The 10th Whitehall Lecture was given by Professor Philippe Sands QC on Human Rights on 27th October 2021. The Live Broadcast of the lecture followed by Panel Discussion was watched by over 200 people.
This 10th Lecture explored the vexed issue of national land borders and how they variously protect human rights of peoples or threaten the human rights of citizens as control of borders stops international law from protecting them against authoritarian regimes and how their breach in war and colonisation can diminish human rights. The Lecture was broadcast live internationally.
We are grateful for the generous support of Carter Jonas LLP and J Leon.
A recording of the lecture can be watched via the CULS YouTube channel:
Lecturer: Professor Philippe Sands, QC, Professor of Laws and Director of the Centre on International Courts and Tribunals, University College London (Cambridge alumnus)
Gideon Rachman, Chief Foreign Affairs Commentator, The Financial Times, London (Cambridge alumnus)
Dr Colin Samson , Professor of Sociology and Director of American Studies, University of Essex
Dr. Jeanne Morefield, Associate Professor of Political Theory, University of Oxford; Fellow Quincy Institute, Washington D.C.
Dr. Bonny Ibhawoh, Senator William McMaster Chair in Global Human Rights, McMaster University, Ontario
Professor Philippe Sands QC
is a British and French lawyer at Matrix Chambers, and Professor of Laws and Director of the Centre on International Courts and Tribunals at University College London. A specialist in international law, he appears as counsel and advocate before many international courts and tribunals, including the International Court of Justice, the International Tribunal for the Law of the Sea, the European Court of Justice, the European Court of Human Rights and the International Criminal Court. He serves on the panel of arbitrators at the International Centre for the Settlement of Investment Disputes (ICSID) and the Court of Arbitration for Sport (CAS).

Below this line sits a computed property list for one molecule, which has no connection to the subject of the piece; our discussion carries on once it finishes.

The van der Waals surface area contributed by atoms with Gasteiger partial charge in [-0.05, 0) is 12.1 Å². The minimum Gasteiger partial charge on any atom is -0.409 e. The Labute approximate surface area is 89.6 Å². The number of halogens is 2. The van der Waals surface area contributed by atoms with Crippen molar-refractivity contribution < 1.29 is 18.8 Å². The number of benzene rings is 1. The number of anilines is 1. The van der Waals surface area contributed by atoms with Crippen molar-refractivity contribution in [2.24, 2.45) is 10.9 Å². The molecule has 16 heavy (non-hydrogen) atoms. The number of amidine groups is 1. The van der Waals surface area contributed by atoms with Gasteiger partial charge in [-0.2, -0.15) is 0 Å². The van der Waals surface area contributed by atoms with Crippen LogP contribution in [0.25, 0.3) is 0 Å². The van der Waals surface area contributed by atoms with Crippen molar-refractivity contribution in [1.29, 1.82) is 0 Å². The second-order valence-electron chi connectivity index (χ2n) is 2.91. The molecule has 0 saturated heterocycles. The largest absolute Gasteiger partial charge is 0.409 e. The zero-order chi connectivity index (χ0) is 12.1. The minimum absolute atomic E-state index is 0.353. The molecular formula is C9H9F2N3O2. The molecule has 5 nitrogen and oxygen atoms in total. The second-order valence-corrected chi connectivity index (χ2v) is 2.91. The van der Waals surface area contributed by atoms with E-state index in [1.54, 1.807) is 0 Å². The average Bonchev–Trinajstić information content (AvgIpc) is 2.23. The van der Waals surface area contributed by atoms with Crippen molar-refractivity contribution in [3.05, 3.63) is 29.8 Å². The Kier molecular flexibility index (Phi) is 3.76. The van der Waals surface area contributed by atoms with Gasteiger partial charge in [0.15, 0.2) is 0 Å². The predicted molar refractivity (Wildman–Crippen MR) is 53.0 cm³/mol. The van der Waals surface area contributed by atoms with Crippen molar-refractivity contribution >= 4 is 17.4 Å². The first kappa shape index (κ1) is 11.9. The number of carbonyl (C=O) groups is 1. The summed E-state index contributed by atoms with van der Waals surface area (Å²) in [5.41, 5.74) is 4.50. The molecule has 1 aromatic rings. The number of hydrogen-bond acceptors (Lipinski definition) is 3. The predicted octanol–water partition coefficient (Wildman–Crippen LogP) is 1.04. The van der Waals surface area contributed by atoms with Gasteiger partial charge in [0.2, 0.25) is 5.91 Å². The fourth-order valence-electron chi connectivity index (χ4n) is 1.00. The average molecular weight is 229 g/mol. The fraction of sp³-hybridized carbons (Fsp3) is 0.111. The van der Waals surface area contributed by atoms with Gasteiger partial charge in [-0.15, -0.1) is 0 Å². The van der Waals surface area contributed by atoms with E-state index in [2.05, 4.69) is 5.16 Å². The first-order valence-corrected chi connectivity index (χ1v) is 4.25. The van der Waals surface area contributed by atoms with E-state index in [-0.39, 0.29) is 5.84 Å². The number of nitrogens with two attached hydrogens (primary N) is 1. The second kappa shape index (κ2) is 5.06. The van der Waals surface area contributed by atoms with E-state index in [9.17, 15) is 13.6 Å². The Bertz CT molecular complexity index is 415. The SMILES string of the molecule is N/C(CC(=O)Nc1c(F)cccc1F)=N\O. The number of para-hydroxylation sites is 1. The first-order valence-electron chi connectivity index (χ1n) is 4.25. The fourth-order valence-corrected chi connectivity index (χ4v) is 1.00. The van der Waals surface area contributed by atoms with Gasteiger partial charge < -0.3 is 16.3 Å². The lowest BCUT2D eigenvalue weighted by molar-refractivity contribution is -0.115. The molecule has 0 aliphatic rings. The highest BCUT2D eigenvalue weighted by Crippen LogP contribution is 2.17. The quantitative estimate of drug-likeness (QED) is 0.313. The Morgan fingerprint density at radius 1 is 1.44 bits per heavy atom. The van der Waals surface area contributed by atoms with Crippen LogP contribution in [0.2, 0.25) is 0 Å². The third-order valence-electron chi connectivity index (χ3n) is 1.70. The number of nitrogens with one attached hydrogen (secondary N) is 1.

He is the author of seventeen books on international law, including Lawless World (2005) and Torture Team (2008). His book East West Street: On the Origins of Genocide and Crimes against Humanity (2016) has been awarded numerous prizes, including the 2016 Baillie Gifford Prize for Non-Fiction. His latest book is The Ratline: Love, Lies and Justice on the Trail of a Nazi Fugitive (2020) about Otto Wächter.
He read law at Corpus Christi College, Cambridge, and went on to achieve a first-class honours in the LLM course., He spent a year as a visiting scholar at Harvard Law School. From 1984 to 1988 Sands was a Research Fellow at St Catharine’s College, Cambridge and the Cambridge University Research Centre for International Law (now the Lauterpacht Centre for International Law).
He was co-counsel for the Philippines in its maritime case against China and advises Mauritius about the status of the Chagos Archipelago.